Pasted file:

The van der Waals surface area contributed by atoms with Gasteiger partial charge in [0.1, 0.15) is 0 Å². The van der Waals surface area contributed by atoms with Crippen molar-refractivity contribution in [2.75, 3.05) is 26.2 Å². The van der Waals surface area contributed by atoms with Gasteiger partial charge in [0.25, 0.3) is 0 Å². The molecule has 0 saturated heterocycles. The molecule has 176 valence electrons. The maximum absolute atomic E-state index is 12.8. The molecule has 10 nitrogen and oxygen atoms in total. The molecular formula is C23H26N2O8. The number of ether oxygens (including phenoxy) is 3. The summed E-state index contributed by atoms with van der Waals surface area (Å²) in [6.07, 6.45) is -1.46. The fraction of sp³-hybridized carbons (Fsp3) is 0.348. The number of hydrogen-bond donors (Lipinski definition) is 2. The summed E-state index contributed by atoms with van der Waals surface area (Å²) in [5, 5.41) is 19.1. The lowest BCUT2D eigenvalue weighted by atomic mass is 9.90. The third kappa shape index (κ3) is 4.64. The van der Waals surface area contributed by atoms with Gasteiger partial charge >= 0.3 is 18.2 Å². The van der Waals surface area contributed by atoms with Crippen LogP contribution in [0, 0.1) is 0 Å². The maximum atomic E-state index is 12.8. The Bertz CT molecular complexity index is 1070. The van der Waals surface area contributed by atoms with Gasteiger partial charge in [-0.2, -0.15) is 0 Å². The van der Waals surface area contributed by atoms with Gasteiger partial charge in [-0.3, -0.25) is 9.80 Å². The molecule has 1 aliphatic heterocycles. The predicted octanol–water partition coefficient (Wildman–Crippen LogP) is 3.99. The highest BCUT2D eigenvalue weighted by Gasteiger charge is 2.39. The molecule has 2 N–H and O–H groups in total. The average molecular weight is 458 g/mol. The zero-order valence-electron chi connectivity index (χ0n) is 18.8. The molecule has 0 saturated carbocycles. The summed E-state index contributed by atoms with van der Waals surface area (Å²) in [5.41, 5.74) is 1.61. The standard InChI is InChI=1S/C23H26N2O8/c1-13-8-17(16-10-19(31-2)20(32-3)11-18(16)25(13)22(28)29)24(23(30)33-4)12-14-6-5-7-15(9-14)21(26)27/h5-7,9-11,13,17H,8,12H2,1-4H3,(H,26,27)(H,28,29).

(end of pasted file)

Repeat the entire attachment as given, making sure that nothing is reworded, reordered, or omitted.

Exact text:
The van der Waals surface area contributed by atoms with Gasteiger partial charge in [0.1, 0.15) is 0 Å². The van der Waals surface area contributed by atoms with Crippen molar-refractivity contribution in [2.75, 3.05) is 26.2 Å². The van der Waals surface area contributed by atoms with Gasteiger partial charge in [0.25, 0.3) is 0 Å². The molecule has 0 saturated heterocycles. The molecule has 176 valence electrons. The maximum absolute atomic E-state index is 12.8. The molecule has 10 nitrogen and oxygen atoms in total. The molecular formula is C23H26N2O8. The number of ether oxygens (including phenoxy) is 3. The summed E-state index contributed by atoms with van der Waals surface area (Å²) in [6.07, 6.45) is -1.46. The fraction of sp³-hybridized carbons (Fsp3) is 0.348. The number of hydrogen-bond donors (Lipinski definition) is 2. The summed E-state index contributed by atoms with van der Waals surface area (Å²) in [5, 5.41) is 19.1. The lowest BCUT2D eigenvalue weighted by atomic mass is 9.90. The third kappa shape index (κ3) is 4.64. The van der Waals surface area contributed by atoms with Gasteiger partial charge >= 0.3 is 18.2 Å². The van der Waals surface area contributed by atoms with Crippen LogP contribution in [0, 0.1) is 0 Å². The maximum atomic E-state index is 12.8. The Bertz CT molecular complexity index is 1070. The van der Waals surface area contributed by atoms with Gasteiger partial charge in [-0.2, -0.15) is 0 Å². The van der Waals surface area contributed by atoms with Gasteiger partial charge in [-0.3, -0.25) is 9.80 Å². The molecule has 1 aliphatic heterocycles. The predicted octanol–water partition coefficient (Wildman–Crippen LogP) is 3.99. The highest BCUT2D eigenvalue weighted by Gasteiger charge is 2.39. The molecule has 2 N–H and O–H groups in total. The average molecular weight is 458 g/mol. The zero-order valence-electron chi connectivity index (χ0n) is 18.8. The molecule has 0 saturated carbocycles. The summed E-state index contributed by atoms with van der Waals surface area (Å²) in [5.41, 5.74) is 1.61. The standard InChI is InChI=1S/C23H26N2O8/c1-13-8-17(16-10-19(31-2)20(32-3)11-18(16)25(13)22(28)29)24(23(30)33-4)12-14-6-5-7-15(9-14)21(26)27/h5-7,9-11,13,17H,8,12H2,1-4H3,(H,26,27)(H,28,29).